Saturday, 12 February 2011
Options, league tables and English Baccalaureate.
It's that time of the year again.
Options time for year 9 students.
Or as I like to think of it: Trying to make my subject look much better than it really is, in order to get students who I don't want in my class, and who don't want to be in my class, to join my class.
This year it's a little different from previous years because we now have the English Baccalaureate.
Over the past few years schools in England and Wales have been placed into league tables based on the number of students who achieve 5 GCSE A-C passes (including English and maths).
The higher you are in the league tables, the better your school is, right?
For some years now schools have been misleading parents and students into choosing subjects which are "worth" 2 or even 4 GCSE grades in order that the school moves up the league table.
So, rather than do history or Spanish, students have been persuaded to opt for alternative qualifications which have made schools look amazingly better than they really are.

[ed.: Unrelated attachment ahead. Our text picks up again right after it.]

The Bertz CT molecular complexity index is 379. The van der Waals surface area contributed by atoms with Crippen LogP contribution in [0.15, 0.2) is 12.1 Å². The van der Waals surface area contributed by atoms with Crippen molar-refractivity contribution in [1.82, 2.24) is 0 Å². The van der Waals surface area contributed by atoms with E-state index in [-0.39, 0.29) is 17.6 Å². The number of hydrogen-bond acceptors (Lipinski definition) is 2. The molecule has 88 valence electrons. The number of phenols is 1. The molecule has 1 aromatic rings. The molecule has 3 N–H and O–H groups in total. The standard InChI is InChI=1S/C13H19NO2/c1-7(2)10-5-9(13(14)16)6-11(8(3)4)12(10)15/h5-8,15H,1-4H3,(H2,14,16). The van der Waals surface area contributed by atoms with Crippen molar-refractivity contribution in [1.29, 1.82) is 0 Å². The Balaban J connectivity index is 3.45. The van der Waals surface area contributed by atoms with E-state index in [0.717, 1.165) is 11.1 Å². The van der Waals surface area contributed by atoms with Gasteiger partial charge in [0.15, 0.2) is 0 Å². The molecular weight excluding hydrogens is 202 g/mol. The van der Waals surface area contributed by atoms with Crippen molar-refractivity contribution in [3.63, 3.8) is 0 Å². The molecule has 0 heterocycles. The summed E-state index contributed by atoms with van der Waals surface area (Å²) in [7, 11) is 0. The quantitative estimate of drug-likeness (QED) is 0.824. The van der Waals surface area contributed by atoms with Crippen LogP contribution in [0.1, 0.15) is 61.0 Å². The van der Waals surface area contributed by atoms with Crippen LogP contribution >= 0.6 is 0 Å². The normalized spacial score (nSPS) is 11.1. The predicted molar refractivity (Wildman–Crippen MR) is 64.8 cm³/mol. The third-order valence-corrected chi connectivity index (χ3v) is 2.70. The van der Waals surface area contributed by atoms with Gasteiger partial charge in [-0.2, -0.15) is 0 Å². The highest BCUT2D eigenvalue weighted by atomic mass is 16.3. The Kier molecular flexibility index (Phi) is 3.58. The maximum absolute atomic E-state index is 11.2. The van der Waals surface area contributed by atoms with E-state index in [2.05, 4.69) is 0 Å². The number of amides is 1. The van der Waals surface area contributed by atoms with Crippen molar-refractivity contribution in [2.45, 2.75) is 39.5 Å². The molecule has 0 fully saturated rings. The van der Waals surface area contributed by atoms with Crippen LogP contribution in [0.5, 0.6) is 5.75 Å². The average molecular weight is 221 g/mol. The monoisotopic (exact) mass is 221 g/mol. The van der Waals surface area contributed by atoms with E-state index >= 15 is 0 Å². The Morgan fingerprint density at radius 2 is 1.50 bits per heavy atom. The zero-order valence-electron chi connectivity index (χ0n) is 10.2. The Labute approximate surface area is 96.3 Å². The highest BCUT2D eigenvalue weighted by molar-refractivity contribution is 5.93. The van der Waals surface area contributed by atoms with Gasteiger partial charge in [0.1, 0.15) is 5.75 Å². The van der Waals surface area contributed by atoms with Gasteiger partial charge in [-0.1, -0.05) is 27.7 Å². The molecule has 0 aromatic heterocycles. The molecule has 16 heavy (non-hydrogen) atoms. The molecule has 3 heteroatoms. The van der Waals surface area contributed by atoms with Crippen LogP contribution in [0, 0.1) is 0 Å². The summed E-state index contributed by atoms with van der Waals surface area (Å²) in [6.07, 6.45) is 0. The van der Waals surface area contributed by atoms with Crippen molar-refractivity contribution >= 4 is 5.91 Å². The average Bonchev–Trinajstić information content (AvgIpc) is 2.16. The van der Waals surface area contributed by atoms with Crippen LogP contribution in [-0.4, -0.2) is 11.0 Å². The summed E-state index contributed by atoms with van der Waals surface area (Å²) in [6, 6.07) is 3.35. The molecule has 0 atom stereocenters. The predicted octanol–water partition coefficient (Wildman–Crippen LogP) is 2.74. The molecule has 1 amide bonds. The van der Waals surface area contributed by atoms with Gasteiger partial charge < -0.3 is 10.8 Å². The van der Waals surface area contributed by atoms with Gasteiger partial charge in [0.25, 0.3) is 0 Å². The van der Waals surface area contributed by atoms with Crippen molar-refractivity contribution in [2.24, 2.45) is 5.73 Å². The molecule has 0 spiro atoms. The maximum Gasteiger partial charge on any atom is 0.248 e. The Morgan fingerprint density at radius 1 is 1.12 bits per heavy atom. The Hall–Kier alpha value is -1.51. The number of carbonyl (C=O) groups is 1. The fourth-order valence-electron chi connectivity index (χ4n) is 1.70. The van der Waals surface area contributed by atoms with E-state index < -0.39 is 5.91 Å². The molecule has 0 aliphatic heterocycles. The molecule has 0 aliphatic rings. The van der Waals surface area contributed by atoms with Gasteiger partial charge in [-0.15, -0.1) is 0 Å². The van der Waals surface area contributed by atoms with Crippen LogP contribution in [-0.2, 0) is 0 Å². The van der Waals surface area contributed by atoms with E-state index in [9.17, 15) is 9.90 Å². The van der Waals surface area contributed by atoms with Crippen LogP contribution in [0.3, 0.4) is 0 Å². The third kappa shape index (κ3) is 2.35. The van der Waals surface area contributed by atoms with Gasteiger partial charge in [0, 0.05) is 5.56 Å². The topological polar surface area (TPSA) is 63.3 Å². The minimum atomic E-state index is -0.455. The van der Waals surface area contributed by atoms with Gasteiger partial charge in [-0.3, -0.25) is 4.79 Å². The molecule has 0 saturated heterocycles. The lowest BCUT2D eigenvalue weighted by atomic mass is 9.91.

A school near me improved its 5 GCSE A-C pass rate from 42% to over 80% in one year just by introducing these alternative subjects.
I have no problem with students taking ICT or child care or pottery (people will always need MoMs) or even health and social care (whatever that is) but shouldn't all subjects be worth 1 GCSE?
The coalition government in the UK has introduced the English Baccalaureate on which it is now rating schools in the league tables. It also wants universities to accept the Ebacc as a minimum entry requirement for university. As far as I am aware, no university has subscribed to this, yet.
Am I fan of the Ebacc? No, not really.
I do have an idea, though.
It's going to be controversial.
Why not have a system where all subjects are worth exactly the same and students are impartially advised to choose a variety of subjects in which they can achieve and which will enable them to have a well-rounded education?